The written word is a beautiful thing. We string together series of words into sentences and paragraphs in an effort to convey feelings, sentiments, and viewpoints—to paint mental pictures and sway opinions. There’s imprecision to language, though—a flexibility in meaning to words and phrases that allows for interpretation, enabling everyone to experience language in a very different way, just like we do our senses. In literature, this has a marvelous effect, allowing us to create our own versions of an author’s world in our heads. A thoughtful author understands this and relishes in people’s own personal interpretations of their work.
In business and critical analysis, however, this elasticity of language can have dire effects. When you are relying on someone’s written report in a decision-making process, a word like “probable” or a phrase like “a low chance of” can be wildly misinterpreted. Imagine if your idea of probable is anything over 60%, but the reader of your report interprets it as 90%.
There’s likely no sector more vulnerable to this misinterpretation of language than the intelligence industry. Sherman Kent, a Yale history professor and division chief within the CIA and its precursor the OSS, saw these shortcomings of language and the potentially disastrous consequences they could have on decision making. In regard to this vulnerability, Kent penned a now classic piece addressing this issue entitled, “Words of Estimative Probability.”
Within the essay, Kent describes a situation in 1951 where the USSR appeared to be interested in invading Yugoslavia. The following statement appeared in an analyst’s report with regard to the emerging situation: “Although it is impossible to determine which course the Kremlin is likely to adopt, we believe that the extent of Satellite military and propaganda preparations indicates that an attack on Yugoslavia in 1951 should be considered a serious possibility.” (Emphasis added.)
Kent later recounts a meeting with a senior decision-maker which addressed this vagueness of language:
A few days after the estimate appeared, I was in informal conversation with the Policy Planning Staff’s chairman. We spoke of Yugoslavia and the estimate. Suddenly he said, “By the way, what did you people mean by the expression `serious possibility’? What kind of odds did you have in mind?” I told him that my personal estimate was on the dark side, namely, that the odds were around 65 to 35 in favor of an attack. He was somewhat jolted by this; he and his colleagues had read “serious possibility” to mean odds very considerably lower. Understandably troubled by this want of communication, I began asking my own colleagues on the Board of National Estimates what odds they had had in mind when they agreed to that wording. It was another jolt to find that each Board member had had somewhat different odds in mind and the low man was thinking of about 20 to 80, the high of 80 to 20. The rest ranged in between. (From “Words of Estimative Probability” by Sherman Kent)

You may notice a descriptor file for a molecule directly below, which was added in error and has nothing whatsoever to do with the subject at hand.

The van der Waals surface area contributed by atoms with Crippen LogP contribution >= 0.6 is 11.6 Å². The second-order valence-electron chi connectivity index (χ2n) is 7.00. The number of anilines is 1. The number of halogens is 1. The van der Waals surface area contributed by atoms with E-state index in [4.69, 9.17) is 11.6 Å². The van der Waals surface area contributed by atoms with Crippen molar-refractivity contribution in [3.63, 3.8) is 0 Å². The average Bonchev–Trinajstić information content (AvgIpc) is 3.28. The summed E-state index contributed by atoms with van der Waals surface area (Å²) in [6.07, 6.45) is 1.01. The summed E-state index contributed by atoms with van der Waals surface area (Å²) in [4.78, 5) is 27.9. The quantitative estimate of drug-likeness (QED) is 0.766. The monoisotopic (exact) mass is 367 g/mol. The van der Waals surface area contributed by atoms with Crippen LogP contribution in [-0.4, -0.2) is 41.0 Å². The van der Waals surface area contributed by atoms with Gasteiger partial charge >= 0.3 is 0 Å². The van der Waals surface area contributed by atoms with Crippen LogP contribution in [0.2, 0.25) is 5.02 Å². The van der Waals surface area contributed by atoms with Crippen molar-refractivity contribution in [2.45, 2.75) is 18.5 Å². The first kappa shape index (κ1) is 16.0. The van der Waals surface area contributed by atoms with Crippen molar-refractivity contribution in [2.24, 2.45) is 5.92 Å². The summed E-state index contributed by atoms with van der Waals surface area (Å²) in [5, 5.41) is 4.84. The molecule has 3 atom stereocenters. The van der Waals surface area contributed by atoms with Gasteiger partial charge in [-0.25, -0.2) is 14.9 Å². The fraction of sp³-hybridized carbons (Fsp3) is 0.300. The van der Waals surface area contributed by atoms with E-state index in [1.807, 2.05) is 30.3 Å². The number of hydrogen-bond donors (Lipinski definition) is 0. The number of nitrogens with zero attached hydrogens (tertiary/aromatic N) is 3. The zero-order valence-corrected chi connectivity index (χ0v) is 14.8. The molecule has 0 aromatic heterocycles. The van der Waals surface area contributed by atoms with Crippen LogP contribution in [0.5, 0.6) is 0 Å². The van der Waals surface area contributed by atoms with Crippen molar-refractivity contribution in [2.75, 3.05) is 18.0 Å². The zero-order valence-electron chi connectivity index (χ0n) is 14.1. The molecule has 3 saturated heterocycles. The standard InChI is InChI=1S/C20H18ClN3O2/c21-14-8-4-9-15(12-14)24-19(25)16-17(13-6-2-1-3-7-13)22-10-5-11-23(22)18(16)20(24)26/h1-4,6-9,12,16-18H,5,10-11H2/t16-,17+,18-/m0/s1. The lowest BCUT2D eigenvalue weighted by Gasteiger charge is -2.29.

This means that “a serious possibility” was being interpreted as meaning anywhere from 20% to 80% in likelihood. It’s quite clear from this example just how useless a phrase like that can be. In response to this eye-opening experience, Kent began a campaign to assign percentage values to report language to prevent this type of misinterpretation. After one failed attempt at creating eleven gradations of language, which was overly complex and too rigidly precise in his mind, he and a colleague came up with the following five levels of certainty:
|The General Area of Possibility|
|93%||give or take about 6%||Almost certain|
|75%||give or take about 12%||Probable|
|50%||give or take about 10%||Chances about even|
|30%||give or take about 10%||Probably not|
|7%||give or take about 5%||Almost certainly not|
Unfortunately for Kent, his proposition received a lot of pushback and was not adopted by the Central Intelligence Agency. The thing is, while fuzzy language obfuscates the author’s meaning, there is safety in this very fact. If the author is right, she can trump up her predictive prowess, if she’s wrong, she has left herself sufficient leeway to avoid being pilloried.
It’s true, while we want people to give us their best estimates, we also want to hold them accountable and sometimes use them as scapegoats. Think about the wrath a weatherman receives when he predicts a 10% chance of precipitation, and then it rains. People are irate at this perceived inaccuracy, despite the fact that what he was trying to convey was, on days like today, with the given conditions, it will rain one in ten times.
This need to protect ourselves, unfortunately, is the double-edged sword of precise language. However, it’s quite apparent how detrimental using ambiguous language can be, whether we’re referring to intelligence agencies or corporations. Think about all the ways you might be misinterpreted in reports, competitive analyses, correspondence, etc. if one simple phrase like “serious possibility” is interpreted in such different ways.
While it’s probably impractical to come up with a rigid wording rubric like Kent has proposed, it does provide impetus for all of us to be as explicit as possible in our communication and ask whenever we think there is room for misinterpretation. Unless we’re corresponding with robots, this is the only reliable way to prevent things from becoming lost in translation, and for subsequently making misinformed decisions. Likewise, our move to more precision should be coupled with more understanding for the author—an acceptance that estimates are just that, estimates, and not absolute truths. By allowing for people that leeway, we can empower them to be more precise in their communication.
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